Two indigenous lands in Brazilian Amazon demarcated
Brazilian President Luiz Inácio Lula da Silva Tuesday signed the documents providing for the demarcation of two indigenous lands in the States of Acre and Amazonas, Agência Brasil reported. It was also the last step before the final regularization of the areas, it was explained.
Lula approved the measure on territories in Rio Gregório, in Tarauacá, Acre, an area traditionally occupied by the Katukina and Yawanawá peoples, with more than 187,100 hectares, and Acapuri de Cima, in Fonte Boa, Amazonas, characterized as being occupied by the Kokama people, which has more than 18,300 hectares.
At an event to commemorate Amazon Day, attended by President Luiz Inácio Lula da Silva, the federal government announced a series of measures, including the approval of two indigenous lands and the allocation of public lands for new conservation units.
The Amazon is in a hurry to survive the devastation caused by those people who don’t want to see the future. The Amazon is in a hurry to stay alive, stay healthy, and have the strength to face the droughts that climate change has already begun to bring, the president said.
In 2025, we’re going to have the big climate meeting in Amazonas. It will be in the city of Belém. Everyone on planet Earth is talking about the Amazon. With this event, it will be the first time that the Amazon will tell the world about its importance, Lula also pointed out.
Protecting our territories means guaranteeing our indigenous lives, ensuring our diversity, and facing climate emergencies, said Indigenous Peoples Minister Sônia Guajaja
We indigenous peoples, guardians of Mother Earth, are 5% of the world’s population, but we protect 82% of the world’s biodiversity. And a large part of this preservation is within the Amazon territory, she also said. If we are doing this common good, protecting life on Earth, we need to have our lives and rights guaranteed, she added.
Paralyzed throughout Bolsonaro’s government, the demarcation of indigenous lands has resumed under the current administration. In addition to Tuesday’s areas, President Lula had already signed the demarcation of six territories in April this year. On that occasion, the territories of Arara do Rio Amônia, in Acre, Kariri-Xocó, in Alagoas, Rio dos Índios, in Rio Grande do Sul, Tremembé da Barra do Mundaú, in Ceará, Avá-Canoeiro, in Goiás, and Uneiuxi, in Amazonas, were approved.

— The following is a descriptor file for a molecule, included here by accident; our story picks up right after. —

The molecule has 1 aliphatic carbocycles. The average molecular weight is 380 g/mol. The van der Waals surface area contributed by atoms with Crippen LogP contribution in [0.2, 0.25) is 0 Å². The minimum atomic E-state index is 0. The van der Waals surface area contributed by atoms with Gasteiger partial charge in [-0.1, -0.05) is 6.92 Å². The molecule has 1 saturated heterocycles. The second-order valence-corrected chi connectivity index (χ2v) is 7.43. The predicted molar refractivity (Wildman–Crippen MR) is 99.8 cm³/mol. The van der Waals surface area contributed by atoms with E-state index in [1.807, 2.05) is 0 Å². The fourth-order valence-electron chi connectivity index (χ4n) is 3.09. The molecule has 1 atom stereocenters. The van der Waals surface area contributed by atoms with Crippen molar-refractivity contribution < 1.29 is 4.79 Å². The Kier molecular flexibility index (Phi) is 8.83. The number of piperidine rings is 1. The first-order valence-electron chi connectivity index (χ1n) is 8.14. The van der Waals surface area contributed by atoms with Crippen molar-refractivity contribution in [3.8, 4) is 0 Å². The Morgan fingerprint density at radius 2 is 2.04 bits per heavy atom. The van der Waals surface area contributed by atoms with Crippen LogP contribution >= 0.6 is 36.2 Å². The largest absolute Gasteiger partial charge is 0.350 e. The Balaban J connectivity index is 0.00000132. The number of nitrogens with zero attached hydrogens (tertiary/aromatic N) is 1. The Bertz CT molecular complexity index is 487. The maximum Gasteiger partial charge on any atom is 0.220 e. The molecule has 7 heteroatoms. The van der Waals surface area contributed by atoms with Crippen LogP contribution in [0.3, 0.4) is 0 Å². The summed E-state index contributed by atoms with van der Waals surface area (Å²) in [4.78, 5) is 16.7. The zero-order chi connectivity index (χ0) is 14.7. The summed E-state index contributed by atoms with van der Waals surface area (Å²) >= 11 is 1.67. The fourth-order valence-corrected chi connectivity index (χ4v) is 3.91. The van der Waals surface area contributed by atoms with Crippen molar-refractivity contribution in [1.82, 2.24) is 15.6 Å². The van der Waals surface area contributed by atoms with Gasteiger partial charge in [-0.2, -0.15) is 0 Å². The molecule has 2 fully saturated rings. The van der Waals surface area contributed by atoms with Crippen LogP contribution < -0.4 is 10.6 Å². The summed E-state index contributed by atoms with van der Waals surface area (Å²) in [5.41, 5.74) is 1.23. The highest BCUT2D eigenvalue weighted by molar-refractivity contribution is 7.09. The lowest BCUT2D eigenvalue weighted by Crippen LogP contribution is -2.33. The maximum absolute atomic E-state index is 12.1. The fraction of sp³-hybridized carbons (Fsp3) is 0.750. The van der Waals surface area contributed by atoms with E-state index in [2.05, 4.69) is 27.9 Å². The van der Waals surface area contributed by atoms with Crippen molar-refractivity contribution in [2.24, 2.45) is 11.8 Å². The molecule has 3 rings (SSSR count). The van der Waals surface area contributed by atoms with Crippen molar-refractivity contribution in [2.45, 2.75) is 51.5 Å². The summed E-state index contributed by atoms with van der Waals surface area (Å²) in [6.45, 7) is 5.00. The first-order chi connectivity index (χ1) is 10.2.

The National Foundation for Indigenous Peoples (FUNAI) currently records 761 indigenous lands. These areas represent approximately 13.75% of Brazil’s territory and are located in all biomes, especially in the Legal Amazon. Of this total, 475 are regularized, eight homologated and 73 declared. There are 44 delimited areas and 137 under study for demarcation. In addition, there are around 478 claims by indigenous peoples under prior analysis by FUNAI, with no processes underway yet.
President Lula also announced Tuesday a series of land actions, including the resumption of the Technical Chamber for the Allocation and Land Regularization of Federal Rural Public Lands, to advance the social allocation of around 50 million hectares of federal land not yet allocated, an area equivalent to the size of Spain.
Meanwhile, deforestation alerts in the Legal Amazon fell by 66.11% in August, compared to the same period last year, the National Institute for Space Research (INPE) announced Tuesday following the release of the latest data by the Ministry of the Environment and Climate Change (MMA).
In the first seven months of this government, we saw a 42% reduction in deforestation [in the Amazon]. Compared to the same period last year, that’s a victory. In August, we had a 66.11% reduction in deforestation and a 47.5% reduction in the number of hotspots in the Amazon, compared to August 2022, said Minister Marina Silva during an event at the Planalto Palace while announcing new steps to protect the biome.
The Legal Amazon encompasses the states of Acre, Amapá, Amazonas, Mato Grosso, Pará, Rondônia, Roraima, and Tocantins and a part of Maranhão, covering around 59% of Brazil’s territory.
Silva also spoke of a 42% reduction in deforestation in the Atlantic Forest from January to May, and 79.7% in June, according to data from the SOS Mata Atlântica Foundation.
In the Cerrado, according to the minister, the recent figures show a reversal of the deforestation trend seen in recent months. The Cerrado was on a very strong deforestation trend. Now we have an indication of good news. We are balancing and pushing this curve down, thanks to a partnership with the state governments, she said.
Silva also insisted that, because more than 60% of the Amazon is within its territory, the future of humanity and the world’s living conditions depended on Brazil. It’s not ufanism. It’s a realistic and even scientific realization of the enormous responsibility that lies with Brazilian society and governments. If we fail to protect the forest and its peoples, we will condemn the world to a brutal increase in CO2 [carbon dioxide] in the atmosphere and rising temperatures, she said.
(Source: Agencia Brasil)